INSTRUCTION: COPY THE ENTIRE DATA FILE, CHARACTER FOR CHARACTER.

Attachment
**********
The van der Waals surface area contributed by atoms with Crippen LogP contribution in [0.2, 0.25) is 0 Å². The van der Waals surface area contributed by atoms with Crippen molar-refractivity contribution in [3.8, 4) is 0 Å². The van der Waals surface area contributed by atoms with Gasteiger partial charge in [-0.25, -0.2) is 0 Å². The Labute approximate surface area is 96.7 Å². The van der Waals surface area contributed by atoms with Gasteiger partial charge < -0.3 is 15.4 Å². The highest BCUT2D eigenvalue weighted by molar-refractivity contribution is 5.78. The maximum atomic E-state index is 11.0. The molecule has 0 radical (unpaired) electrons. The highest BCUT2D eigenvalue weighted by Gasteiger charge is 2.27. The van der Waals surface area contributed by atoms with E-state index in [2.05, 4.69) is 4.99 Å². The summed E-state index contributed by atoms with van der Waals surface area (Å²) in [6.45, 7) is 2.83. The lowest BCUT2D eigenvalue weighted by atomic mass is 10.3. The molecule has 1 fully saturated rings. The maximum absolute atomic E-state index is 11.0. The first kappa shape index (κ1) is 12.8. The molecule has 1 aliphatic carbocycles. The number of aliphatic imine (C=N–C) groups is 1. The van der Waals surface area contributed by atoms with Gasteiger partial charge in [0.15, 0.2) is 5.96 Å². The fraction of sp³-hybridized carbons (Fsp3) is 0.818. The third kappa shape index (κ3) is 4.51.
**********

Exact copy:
The van der Waals surface area contributed by atoms with Crippen LogP contribution in [0.2, 0.25) is 0 Å². The van der Waals surface area contributed by atoms with Crippen molar-refractivity contribution in [3.8, 4) is 0 Å². The van der Waals surface area contributed by atoms with Gasteiger partial charge in [-0.25, -0.2) is 0 Å². The Labute approximate surface area is 96.7 Å². The van der Waals surface area contributed by atoms with Gasteiger partial charge < -0.3 is 15.4 Å². The highest BCUT2D eigenvalue weighted by molar-refractivity contribution is 5.78. The maximum atomic E-state index is 11.0. The molecule has 0 radical (unpaired) electrons. The highest BCUT2D eigenvalue weighted by Gasteiger charge is 2.27. The van der Waals surface area contributed by atoms with E-state index in [2.05, 4.69) is 4.99 Å². The summed E-state index contributed by atoms with van der Waals surface area (Å²) in [6.45, 7) is 2.83. The lowest BCUT2D eigenvalue weighted by atomic mass is 10.3. The molecule has 1 fully saturated rings. The maximum absolute atomic E-state index is 11.0. The first kappa shape index (κ1) is 12.8. The molecule has 1 aliphatic carbocycles. The number of aliphatic imine (C=N–C) groups is 1. The van der Waals surface area contributed by atoms with Gasteiger partial charge in [0.15, 0.2) is 5.96 Å². The fraction of sp³-hybridized carbons (Fsp3) is 0.818. The third kappa shape index (κ3) is 4.51.